From billions of dollars in defense spending to hundreds of dollars in neighborhood newsletter expenses: You never know where the federal budget cut known as sequestration will rear its head.
Lawrence city commissioners on Tuesday are set to approve a new budget for the city's Community Development Block Grant program — which funds everything from home rehabilitation to neighborhood newsletters — that is 5 percent less than a year ago, in part anticipating sequestration cuts.
“It has been a tougher process this year,” said Danelle Dresslar, community development manager for the city. “We still don’t have the final numbers yet on how much federal funding we’ll receive.”
City officials, however, are estimating funding for the program will drop to about $1.14 million, down from about $1.2 million a year ago.
The city’s Community Development Advisory Committee is recommending the funding shortfall be made up largely through reduced funding for Lawrence neighborhood associations, fewer neighborhood capital improvement projects, and a reduction in an affordable housing program for homebuyers.
The group, however, is recommending that funding be boosted for a city-run program that helps rehabilitate low-income housing, as well as for a program that provides tenant-based rental assistance.
Here’s a look at some of the funding recommendations city commissioners will consider at their Tuesday evening meeting:
• Operational funds for the city’s five federally designated low-to-moderate income neighborhoods — Brook Creek, East Lawrence, North Lawrence, Oread and Pinckney — will drop to about $23,400, down from about $32,500 a year ago. The funding is used to pay neighborhood coordinators, to print neighborhood newsletters and other such expenses. The Oread Neighborhood Association will receive the largest cut, dropping to about $3,500 compared to about $8,000 a year ago.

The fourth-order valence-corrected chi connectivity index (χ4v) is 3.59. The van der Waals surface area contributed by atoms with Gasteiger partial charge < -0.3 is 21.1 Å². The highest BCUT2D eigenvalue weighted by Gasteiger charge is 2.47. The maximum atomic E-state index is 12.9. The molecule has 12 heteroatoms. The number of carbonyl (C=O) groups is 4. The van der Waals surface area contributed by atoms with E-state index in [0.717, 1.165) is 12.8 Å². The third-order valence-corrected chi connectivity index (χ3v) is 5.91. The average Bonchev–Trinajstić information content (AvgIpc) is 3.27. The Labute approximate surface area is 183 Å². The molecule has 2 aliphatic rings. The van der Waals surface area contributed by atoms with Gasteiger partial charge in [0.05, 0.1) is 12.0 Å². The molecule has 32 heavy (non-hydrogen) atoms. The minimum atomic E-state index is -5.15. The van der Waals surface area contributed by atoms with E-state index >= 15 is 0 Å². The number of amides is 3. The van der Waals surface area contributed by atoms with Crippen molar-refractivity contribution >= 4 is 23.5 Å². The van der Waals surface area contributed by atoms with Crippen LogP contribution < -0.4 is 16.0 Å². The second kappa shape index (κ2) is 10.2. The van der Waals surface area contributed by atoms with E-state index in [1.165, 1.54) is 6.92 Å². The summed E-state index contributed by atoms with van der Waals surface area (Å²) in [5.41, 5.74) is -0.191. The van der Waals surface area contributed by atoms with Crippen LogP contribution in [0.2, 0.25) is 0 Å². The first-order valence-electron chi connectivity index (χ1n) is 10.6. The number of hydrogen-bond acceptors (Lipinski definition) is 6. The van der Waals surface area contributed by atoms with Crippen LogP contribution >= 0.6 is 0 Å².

• Operating funds for the Lawrence Community Shelter will drop to $45,000 compared to about $52,000 a year earlier.
• Lawrence-based Tenants to Homeowners, which builds below-market-rate housing for homeowners who have qualifying incomes, will see its funding drop to about $75,000, from about $94,000 a year ago.
• Funding will increase for the city’s comprehensive housing rehabilitation program, which makes repairs to qualifying low-income homes that have problems — everything from electrical to roofing — that could make the home unlivable. Funding will increase to about $333,000, up from about $244,000 a year ago. Dresslar said demand for the program has been high. She said 41 homes applied for assistance during the last two-month application period.
• A rental assistance program run by the Lawrence-Douglas County Housing Authority will have its funding boosted to about $173,000, up from about $155,000 a year ago.
• The commitee proposed to fund fewer capital improvement projects for neighborhoods through the program. Last year the city provided funding for about $100,000 in sidewalk, crosswalk, stormwater and other neighborhood-oriented capital improvement programs. This year, the city is proposing just $40,000 for a project to add a signalized crosswalk near 10th and Connecticut streets in East Lawrence. The crosswalk is on a route to nearby New York Elementary School.
• The advisory committee is recommending $25,000 in funding for a refrigerated food truck for Just Food, the Douglas County-based food bank. Just Food would use the truck to pick up donated meat, produce and dairy items from area grocery and convenience stores. The organization is run by Lawrence City Commissioner Jeremy Farmer. He has said he’ll abstain from voting on the funding request because of a conflict of interest.
Commissioners meet at 6:35 p.m. on Tuesday at City Hall.